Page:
When we got to Frank Chance, ah, here was a little gold. Chance was the man Peckinpaugh succeeded as Yankees manager in 1914.
“Well, he liked me, and he made me captain when I was traded to the Yankees from Cleveland the year before. But in September he came to me and said he’d had a run-in with the owners and he was going to quit and go home. The owners (Frank Farrell and Bill Devery), what did they know, they took the gate receipts and put them in a safe. They didn’t know baseball. Anyway, Chance says he was going to recommend me to run the club for the rest of the season.
“‘Maybe you can get a little extra dough out of it,’ he told me.
“The next day, Farrell says, ‘We want you to take charge of the team for the rest of the season.’ So I say, ‘Yeah? What’s in it for me?’ So they offered me a little extra dough. And that’s how I became the youngest manager in the big leagues at 23.”
As a player with Washington, Peckinpaugh helped the Senators to their only World Series championship in 1924, and in 1925 he became the first shortstop to be honored with the AL Most Valuable Player award. Following the 1926 season, Peckinpaugh was traded to the Chicago White Sox where he was hampered by leg injuries and would retire following the 1927 season. In 1928, Peckinpaugh was hired by the Cleveland Indians where he served as manager through 1933 and again in 1941.
The interview had its moments. Peckinpaugh wasn’t a big fan of Negro League players getting into the Hall of Fame. “So they go to him and say, ‘Hey Satch, how many would you have won in the big leagues?’ And Paige says, ‘Oh, 30.’ ‘Great! You’re in!’”
His take on Jackie Robinson’s signing was that it was a grand scheme by Branch Rickey and his Montreal manager Clay Hopper to pick the best player available—Robinson—change his position, and have him fail. That way they could say, “Well, we tried, but even the best one couldn’t make it.” (to hear Roger Peckinpaugh tell this story click here)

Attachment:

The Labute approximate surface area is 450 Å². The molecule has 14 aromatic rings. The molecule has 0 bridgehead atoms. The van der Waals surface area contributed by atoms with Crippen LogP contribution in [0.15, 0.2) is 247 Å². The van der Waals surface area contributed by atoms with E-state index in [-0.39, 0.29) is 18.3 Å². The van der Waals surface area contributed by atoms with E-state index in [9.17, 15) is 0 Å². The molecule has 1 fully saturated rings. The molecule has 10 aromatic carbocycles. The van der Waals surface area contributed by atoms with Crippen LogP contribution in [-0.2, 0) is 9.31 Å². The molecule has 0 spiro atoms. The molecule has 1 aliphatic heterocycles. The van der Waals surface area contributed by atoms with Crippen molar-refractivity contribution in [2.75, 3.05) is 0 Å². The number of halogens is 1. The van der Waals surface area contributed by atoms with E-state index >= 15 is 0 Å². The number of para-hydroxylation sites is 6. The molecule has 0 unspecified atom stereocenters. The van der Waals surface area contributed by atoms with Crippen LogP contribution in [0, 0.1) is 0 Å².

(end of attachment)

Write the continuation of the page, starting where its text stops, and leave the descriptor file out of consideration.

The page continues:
This version of history does differ from generally accepted accounts. Peck had memories of the spitball days and said the decision to ban the spitball was a way to ban the emory ball, the shine ball, and other pitches along with it. But his memories are unique.
“Ed Walsh—he had a great spitball . . . but you would know it was coming if you watched his Adam’s apple. If it moved, that meant he was swallowing his spit and the ball wouldn’t break.
“You know, those spitballs were tough on us infielders. The gob of spit would still be on the ball when it was hit to us—it was hard to throw!”
I saved the best for last, even if it does offend modern sensibilities.
“Dazzy Vance, what a helluva guy . . . he was my Yankees teammate before he got famous in Brooklyn, y’know. One day I’m sitting on the can taking a crap, and he’s gotta go. So he comes in with a REVOLVER and BAM, BAM—he fired two shots on the floor right in front of me and says it’s his turn. Scared the hell out of me! Helluva guy, Dazzy, helluva guy.”
My interview with a man born in 1891 was over. He’s not that well remembered today, but he was the shortstop and the captain of the first Yankees team to go to the World Series, and he remains the youngest manager in history. To talk to him was to “talk baseball” the way it was spoken a century ago. A great evening.